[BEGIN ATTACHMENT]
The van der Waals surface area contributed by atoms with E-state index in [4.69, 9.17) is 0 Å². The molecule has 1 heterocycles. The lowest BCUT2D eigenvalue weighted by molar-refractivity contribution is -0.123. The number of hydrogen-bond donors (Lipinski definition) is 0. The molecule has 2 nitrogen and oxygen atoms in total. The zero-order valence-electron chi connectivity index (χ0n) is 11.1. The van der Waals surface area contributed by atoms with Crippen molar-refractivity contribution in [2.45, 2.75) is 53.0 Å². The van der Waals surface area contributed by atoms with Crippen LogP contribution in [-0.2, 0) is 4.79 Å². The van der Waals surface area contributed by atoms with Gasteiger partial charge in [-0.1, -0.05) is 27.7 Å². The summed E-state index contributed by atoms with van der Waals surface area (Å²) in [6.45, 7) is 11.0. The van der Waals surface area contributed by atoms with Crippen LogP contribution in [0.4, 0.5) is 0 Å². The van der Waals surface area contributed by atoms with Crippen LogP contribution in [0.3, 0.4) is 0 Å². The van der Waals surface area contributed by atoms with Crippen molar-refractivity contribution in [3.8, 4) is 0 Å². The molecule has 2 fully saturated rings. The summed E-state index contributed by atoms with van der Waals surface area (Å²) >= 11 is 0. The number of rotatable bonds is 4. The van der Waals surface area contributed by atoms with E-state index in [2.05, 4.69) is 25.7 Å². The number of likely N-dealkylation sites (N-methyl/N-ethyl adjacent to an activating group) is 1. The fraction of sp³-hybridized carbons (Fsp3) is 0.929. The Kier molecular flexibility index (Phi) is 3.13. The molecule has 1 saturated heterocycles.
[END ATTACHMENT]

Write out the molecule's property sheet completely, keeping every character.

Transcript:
The van der Waals surface area contributed by atoms with E-state index in [4.69, 9.17) is 0 Å². The molecule has 1 heterocycles. The lowest BCUT2D eigenvalue weighted by molar-refractivity contribution is -0.123. The number of hydrogen-bond donors (Lipinski definition) is 0. The molecule has 2 nitrogen and oxygen atoms in total. The zero-order valence-electron chi connectivity index (χ0n) is 11.1. The van der Waals surface area contributed by atoms with Crippen molar-refractivity contribution in [2.45, 2.75) is 53.0 Å². The van der Waals surface area contributed by atoms with Crippen LogP contribution in [-0.2, 0) is 4.79 Å². The van der Waals surface area contributed by atoms with Gasteiger partial charge in [-0.1, -0.05) is 27.7 Å². The summed E-state index contributed by atoms with van der Waals surface area (Å²) in [6.45, 7) is 11.0. The van der Waals surface area contributed by atoms with Crippen LogP contribution in [0.4, 0.5) is 0 Å². The van der Waals surface area contributed by atoms with Crippen LogP contribution in [0.3, 0.4) is 0 Å². The van der Waals surface area contributed by atoms with Crippen molar-refractivity contribution in [3.8, 4) is 0 Å². The molecule has 2 fully saturated rings. The summed E-state index contributed by atoms with van der Waals surface area (Å²) >= 11 is 0. The number of rotatable bonds is 4. The van der Waals surface area contributed by atoms with E-state index in [2.05, 4.69) is 25.7 Å². The number of likely N-dealkylation sites (N-methyl/N-ethyl adjacent to an activating group) is 1. The fraction of sp³-hybridized carbons (Fsp3) is 0.929. The Kier molecular flexibility index (Phi) is 3.13. The molecule has 1 saturated heterocycles.